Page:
5 Things Homebuyers Should Know About Flood Insurance
Wherever in the western United States your home is located, it’s likely to be in a flood zone. That’s because flood zones are everywhere. In fact, almost 41 million Americans live in flood zones, according to a study published in the Environmental Research Letter.
In 2017 alone the National Flood Insurance Program (NFIP) paid more than $8 billion to flood insurance policyholders in 2017 alone. Imagine how much more property, structures and possessions were lost and not replaced because the homeowners didn’t have flood insurance!
If you’re a homeowner, or anticipating buying a home soon, here are five important things should know before buying in a flood zone.
- You might be required to get flood insurance.
Flood coverage is always separate from standard homeowners insurance. Those who live in high-risk flood zones, designated on a Flood Insurance Rate Map (FIRM) are usually required by their mortgage lenders to purchase flood insurance.
For instance, if you don’t have a flood policy, and your home is damaged by precipitation, it’s likely you won’t be covered by your homowners policy. When it comes to water damage, most homeowners policies will cover water damage from a burst pipe, but not heavy rain, rising rivers or a natural disaster.
- The NIFP may be on soggy ground.
The NFIP helps offset insurance costs for homeowners who are required to purchase flood insurance. Coverage can be expensive for people in high-risk zones, especially since insurance costs are steadily rising. The average annual amount for a flood policy, including surcharges, is more than $1,000.
- If you’re not in a flood zone, you’ll pay less for insurance.
Even if you’re not required to get flood insurance by your lender, you still might want to consider it. For homes that are near high-risk areas, insurance could make a big difference. Flood insurance can be a bargain when potential loss is taken into account. A single foot of water in an average home can cause $72,000 worth of damage.
Flood insurance rates are based on several factors, according to the NFIP, including:
- Year of building construction
- Building occupancy
- Number of floors
- Location of its contents
- Flood zone type
- Location of the lowest floor in relation to the base flood elevation on FEMA flood map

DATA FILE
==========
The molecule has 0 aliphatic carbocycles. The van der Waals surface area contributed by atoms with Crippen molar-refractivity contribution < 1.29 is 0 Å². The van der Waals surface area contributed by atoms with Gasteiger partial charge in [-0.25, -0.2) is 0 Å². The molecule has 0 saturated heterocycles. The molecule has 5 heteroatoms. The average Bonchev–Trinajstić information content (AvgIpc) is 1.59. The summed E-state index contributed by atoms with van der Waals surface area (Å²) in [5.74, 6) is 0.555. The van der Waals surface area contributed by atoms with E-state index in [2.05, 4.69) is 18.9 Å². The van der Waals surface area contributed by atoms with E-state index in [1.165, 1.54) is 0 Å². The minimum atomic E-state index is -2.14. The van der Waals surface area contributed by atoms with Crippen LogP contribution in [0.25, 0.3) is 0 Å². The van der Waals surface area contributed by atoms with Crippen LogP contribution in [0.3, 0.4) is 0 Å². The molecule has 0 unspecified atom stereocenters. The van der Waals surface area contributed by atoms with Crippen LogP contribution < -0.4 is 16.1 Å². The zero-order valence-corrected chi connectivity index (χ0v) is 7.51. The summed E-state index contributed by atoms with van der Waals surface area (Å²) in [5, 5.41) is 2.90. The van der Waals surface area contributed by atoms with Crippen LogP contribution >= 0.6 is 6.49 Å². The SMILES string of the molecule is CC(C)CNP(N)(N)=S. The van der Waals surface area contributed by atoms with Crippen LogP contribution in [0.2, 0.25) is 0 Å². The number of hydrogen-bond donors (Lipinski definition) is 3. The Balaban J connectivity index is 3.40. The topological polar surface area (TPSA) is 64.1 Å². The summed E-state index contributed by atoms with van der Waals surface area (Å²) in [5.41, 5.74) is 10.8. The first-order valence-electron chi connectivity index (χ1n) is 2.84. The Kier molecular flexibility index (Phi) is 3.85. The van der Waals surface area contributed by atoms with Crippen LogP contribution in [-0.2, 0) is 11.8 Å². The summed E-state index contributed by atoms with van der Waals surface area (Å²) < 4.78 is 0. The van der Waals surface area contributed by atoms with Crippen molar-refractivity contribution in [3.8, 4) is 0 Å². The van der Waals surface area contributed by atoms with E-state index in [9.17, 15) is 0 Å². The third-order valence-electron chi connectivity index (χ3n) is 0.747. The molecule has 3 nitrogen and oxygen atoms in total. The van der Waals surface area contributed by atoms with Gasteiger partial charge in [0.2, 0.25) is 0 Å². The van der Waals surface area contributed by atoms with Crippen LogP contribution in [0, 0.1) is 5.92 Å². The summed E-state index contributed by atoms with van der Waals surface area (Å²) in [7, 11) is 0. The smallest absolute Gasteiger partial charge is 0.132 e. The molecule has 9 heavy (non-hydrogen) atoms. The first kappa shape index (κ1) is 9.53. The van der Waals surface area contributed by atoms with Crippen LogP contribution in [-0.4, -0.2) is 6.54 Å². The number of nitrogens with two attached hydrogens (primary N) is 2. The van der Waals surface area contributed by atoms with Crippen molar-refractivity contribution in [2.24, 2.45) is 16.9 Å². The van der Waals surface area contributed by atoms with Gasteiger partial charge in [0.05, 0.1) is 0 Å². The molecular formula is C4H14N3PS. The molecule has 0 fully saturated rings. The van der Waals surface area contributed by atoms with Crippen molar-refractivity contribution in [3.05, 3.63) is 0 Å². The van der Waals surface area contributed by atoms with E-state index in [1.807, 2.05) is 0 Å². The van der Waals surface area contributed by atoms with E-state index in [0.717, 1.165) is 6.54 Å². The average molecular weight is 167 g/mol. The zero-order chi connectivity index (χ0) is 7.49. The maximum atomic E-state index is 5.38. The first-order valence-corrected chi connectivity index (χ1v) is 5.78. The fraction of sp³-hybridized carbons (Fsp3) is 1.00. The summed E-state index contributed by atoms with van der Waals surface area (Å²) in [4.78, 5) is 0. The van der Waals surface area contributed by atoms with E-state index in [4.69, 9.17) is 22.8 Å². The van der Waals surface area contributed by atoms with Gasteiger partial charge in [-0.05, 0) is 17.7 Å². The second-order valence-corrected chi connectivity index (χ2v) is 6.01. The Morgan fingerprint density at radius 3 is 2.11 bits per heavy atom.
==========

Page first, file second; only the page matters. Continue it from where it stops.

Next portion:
- Deductible and amount of building and contents coverage
- To understand the flood risk, ask before you buy.
Wherever it rains, it can flood. Before buying a home in a flood zone, you should factor how much risk you’ll be assuming. Flood zone information is usually in the MLS listing. Drainage or flooding problems must be disclosed. Sellers are obligated to disclose information related to flooding, such as whether or not the property flooded before.
People who are in the highest-risk areas will pay more for insurance, so this is something to consider when house hunting. Buyers should talk to their lenders about any contingencies associated with buying in a flood zone.
- Investigate flood-proofing retrofitting costs and repairs.
If you love a particular property, you can make modifications to reduce flood damage with major structural changes or small tweaks, from putting the structure on stilts to adding concrete blocks under your water heater.
Depending on your prospective home’s level of risk, small changes can make a big difference. A rule of thumb is to make sure water is flowing away from the home, not gathering in pools.
For example, make sure downspouts are facing away from the structure. Gutter runoff should not collect near the house, which could eventually cause leaks.
Be prepared. You can follow these suggestions and still suffer water damage. Make sure your homeowners or renters insurance covers you when a water disaster strikes your home.
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Content provided by Bankrate.com